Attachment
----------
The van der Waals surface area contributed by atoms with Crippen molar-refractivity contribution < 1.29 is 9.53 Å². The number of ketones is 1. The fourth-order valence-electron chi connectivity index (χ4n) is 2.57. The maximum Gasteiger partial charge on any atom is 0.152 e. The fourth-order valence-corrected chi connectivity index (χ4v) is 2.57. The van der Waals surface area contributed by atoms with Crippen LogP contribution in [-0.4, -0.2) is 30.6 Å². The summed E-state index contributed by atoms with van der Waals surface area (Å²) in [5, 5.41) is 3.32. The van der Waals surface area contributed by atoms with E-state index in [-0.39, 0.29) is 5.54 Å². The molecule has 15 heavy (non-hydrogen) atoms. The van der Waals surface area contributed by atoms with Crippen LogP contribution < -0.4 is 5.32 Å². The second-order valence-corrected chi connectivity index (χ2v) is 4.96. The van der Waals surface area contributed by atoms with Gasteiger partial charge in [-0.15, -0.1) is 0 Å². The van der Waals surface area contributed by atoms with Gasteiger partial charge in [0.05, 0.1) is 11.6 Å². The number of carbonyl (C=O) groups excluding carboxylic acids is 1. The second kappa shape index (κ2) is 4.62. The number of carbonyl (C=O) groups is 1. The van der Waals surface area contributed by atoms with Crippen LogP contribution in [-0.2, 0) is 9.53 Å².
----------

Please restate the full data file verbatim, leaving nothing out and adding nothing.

The van der Waals surface area contributed by atoms with Crippen molar-refractivity contribution < 1.29 is 9.53 Å². The number of ketones is 1. The fourth-order valence-electron chi connectivity index (χ4n) is 2.57. The maximum Gasteiger partial charge on any atom is 0.152 e. The fourth-order valence-corrected chi connectivity index (χ4v) is 2.57. The van der Waals surface area contributed by atoms with Crippen LogP contribution in [-0.4, -0.2) is 30.6 Å². The summed E-state index contributed by atoms with van der Waals surface area (Å²) in [5, 5.41) is 3.32. The van der Waals surface area contributed by atoms with E-state index in [-0.39, 0.29) is 5.54 Å². The molecule has 15 heavy (non-hydrogen) atoms. The van der Waals surface area contributed by atoms with Crippen LogP contribution < -0.4 is 5.32 Å². The second-order valence-corrected chi connectivity index (χ2v) is 4.96. The van der Waals surface area contributed by atoms with Gasteiger partial charge in [-0.15, -0.1) is 0 Å². The van der Waals surface area contributed by atoms with Gasteiger partial charge in [0.05, 0.1) is 11.6 Å². The number of carbonyl (C=O) groups excluding carboxylic acids is 1. The second kappa shape index (κ2) is 4.62. The number of carbonyl (C=O) groups is 1. The van der Waals surface area contributed by atoms with Crippen LogP contribution in [-0.2, 0) is 9.53 Å².